I have often heard the defence of the Novus Ordo Mass in terms of it’s being valid. As though all that needs to be settled is whether a Mass is valid and then all is good. Validity is truly important. Flee from invalid Masses. I believe the new Mass is valid. The Church says it is and I am bound to accept it, and I do. I have concerns related to its validity, which I wrote about here. But I doubt anyone should take my concerns all that seriously. However, this lecture below by David Rodríguez gets closer to the heart of the matter of what, I suppose, I was really trying to say. For the real issue of the new Mass is not a question of validity, rather it is about the efficacy of grace.
[I have previously posted another amazing lecture by David Rodríguez, this time about the Mass and its relationship to the message of Fatima, here.]
Always, but perhaps more so now, we should be choosing those things which draw us closer to God, and which bring about the grace of God most fully into our lives. We must drive away sin, and root out evil, and cast off the world, and with passion and tenacity turn to Christ, bow before Him, and worship God with utmost reverence. If we fail to see the spiritual battle that surrounds us then we may find ourselves outside the refuge God has provided. And the winds blow strong across that wasteland. David Rodríguez argues that the refuge God has provided us is the Traditional Latin Mass. This does not mean the Novus Ordo cannot be celebrated with reverence, or that God’s grace cannot work through it (which it often does in individuals’ lives), but if one can have more or less grace available, why choose the lesser? Listen to this lecture and decide for yourself.
Archbishop Alexander K. Sample said: “May the traditional Mass flourish in the Church!”
I agree, and I pray every day both for the TLM to flourish and for the archbishop to continue his good work.
In this light, below is another good video from 2SPetrvs:
While watching this video I was thinking about the nature and function of parades. A lot of people like parades. In this video one see a pilgrimage can be a kind of parade. I have come to believe they have an important role to play in human society. There is something old-fashioned about parades. There is also something very human about them. To parade is to make a declaration. Perhaps more parishes should start parading in their cities.
We homeschool and participate in Classical Conversations, the organization behind this video. Latin is not easy to learn or to teach. I have tried to learn it. I once led a seminar for homeschoolers part of which meant I had to address the question of how one teaches Latin. Fortunately I recruited several people to help me. I still don’t know Latin. But I agree with everything in this video. It’s a good thing to learn Latin and to teach your kids Latin.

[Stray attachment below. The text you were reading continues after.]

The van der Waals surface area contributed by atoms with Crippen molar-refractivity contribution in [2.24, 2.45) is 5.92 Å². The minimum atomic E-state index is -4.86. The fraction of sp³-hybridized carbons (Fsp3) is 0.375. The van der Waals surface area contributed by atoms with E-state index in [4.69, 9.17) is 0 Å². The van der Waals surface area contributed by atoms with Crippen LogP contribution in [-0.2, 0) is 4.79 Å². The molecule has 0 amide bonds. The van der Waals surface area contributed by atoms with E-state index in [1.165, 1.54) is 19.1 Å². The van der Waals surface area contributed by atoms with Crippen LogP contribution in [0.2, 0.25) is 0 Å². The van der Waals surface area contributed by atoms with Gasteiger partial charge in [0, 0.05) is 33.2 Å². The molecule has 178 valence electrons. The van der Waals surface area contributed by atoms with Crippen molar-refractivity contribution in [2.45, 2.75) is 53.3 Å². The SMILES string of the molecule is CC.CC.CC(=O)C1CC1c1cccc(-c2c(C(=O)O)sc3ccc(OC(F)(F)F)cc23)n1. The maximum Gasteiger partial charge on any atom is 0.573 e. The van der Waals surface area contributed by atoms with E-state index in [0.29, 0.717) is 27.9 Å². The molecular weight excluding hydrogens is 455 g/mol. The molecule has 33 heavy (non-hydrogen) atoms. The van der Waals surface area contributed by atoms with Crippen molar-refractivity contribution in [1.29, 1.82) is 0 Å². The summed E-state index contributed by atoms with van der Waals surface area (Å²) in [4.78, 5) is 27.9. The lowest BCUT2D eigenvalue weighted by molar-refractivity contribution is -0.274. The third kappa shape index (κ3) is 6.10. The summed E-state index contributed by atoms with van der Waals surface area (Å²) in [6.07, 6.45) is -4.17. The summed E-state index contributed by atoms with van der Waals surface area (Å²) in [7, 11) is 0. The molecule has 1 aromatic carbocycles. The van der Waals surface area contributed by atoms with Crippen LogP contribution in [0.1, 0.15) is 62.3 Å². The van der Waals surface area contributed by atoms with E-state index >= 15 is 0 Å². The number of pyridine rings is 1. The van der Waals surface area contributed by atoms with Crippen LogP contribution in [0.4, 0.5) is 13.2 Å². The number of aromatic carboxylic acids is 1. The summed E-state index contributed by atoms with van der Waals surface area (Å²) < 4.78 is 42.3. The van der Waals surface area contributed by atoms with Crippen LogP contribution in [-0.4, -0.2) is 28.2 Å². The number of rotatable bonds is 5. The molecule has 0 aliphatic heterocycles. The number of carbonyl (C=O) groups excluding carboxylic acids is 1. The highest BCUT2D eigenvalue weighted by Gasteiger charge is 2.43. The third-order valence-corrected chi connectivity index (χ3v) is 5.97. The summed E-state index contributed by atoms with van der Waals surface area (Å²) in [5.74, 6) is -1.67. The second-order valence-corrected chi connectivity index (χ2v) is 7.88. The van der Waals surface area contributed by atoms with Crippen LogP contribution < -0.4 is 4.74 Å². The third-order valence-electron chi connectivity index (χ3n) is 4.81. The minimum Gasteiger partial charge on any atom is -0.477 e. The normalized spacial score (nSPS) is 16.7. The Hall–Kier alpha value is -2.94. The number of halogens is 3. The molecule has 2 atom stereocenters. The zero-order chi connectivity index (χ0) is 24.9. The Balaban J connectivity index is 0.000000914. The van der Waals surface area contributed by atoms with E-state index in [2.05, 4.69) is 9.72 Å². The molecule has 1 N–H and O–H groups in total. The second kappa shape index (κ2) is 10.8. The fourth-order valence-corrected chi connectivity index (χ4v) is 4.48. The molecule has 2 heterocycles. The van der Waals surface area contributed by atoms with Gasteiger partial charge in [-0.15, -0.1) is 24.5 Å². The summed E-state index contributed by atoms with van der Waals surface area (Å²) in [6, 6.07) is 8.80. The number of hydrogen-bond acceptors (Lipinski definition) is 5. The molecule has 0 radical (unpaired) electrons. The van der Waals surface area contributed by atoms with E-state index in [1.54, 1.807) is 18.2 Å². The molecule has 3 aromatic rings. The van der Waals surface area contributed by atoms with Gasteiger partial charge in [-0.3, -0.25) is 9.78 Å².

If you know someone who is thinking of learning Latin, or adding it to their homeschooling curriculum, or struggling with either learning or teaching Latin, share this video with them.
This lecture is worth the entire two and half hours. And it is a packed two and a half hours. Every bishop should watch it. Every priest too. It is profound and filled with riches to ponder and meditate upon. It is also filled with many challenges. Share it with others. Discuss it.
I am not a conspiracy nut, nor am I a staunch traditionalist, nor am I prone to sectarianism or division, etc, etc, but…
Given the connection between the message of Fatima and the Mass, and given a number of connections and observations Mr. Rodríguez makes, it makes sense that the third secret of Fatima has not been fully revealed. It seems rather clear that the message is very likely a direct challenge to the spirit of Vatican II and the promulgation of the Novus Ordo Mass. And given that the third secret was to be revealed in 1960 and wasn’t, and also by that time the pope and other key individuals in the Church were intent on changing the Mass and bringing about a glorious revolution, no one in leadership (including popes St. John XXIII, B. Paul VI, John Paul I, St. John Paul II, Benedict XVI, and now Francis) has wanted to open that can of worms — whether to cancel the council, or redirect its purpose, or not promulgate a new rite of the Mass, or call all of it into question after the fact. Perhaps they would all feel (or have felt) like they would need to officially abandon the Novus Ordo Mass altogether and they just can’t handle admitting that Vatican II was not the work of the Holy Spirit but of man alone. If this is true, then certainly what we have seen in the Church over the past fifty years are the profound and terrible results of God’s judgement — the list of troubles is staggering. Of course, I cannot say all this is true for I know almost nothing about it, but I wonder, I really wonder. Certainly it is deeply sobering to consider. (And the only “arguments” against this that I’ve come across consists of eye rolling. Thin arguments indeed.)
I worry that a great many cardinals, bishops, priests, and perhaps some popes, from the last half century or more, will end up in Hell because of the destruction they have brought about.
Am I way off? Is Mr. Rodríguez wrong? What am I missing?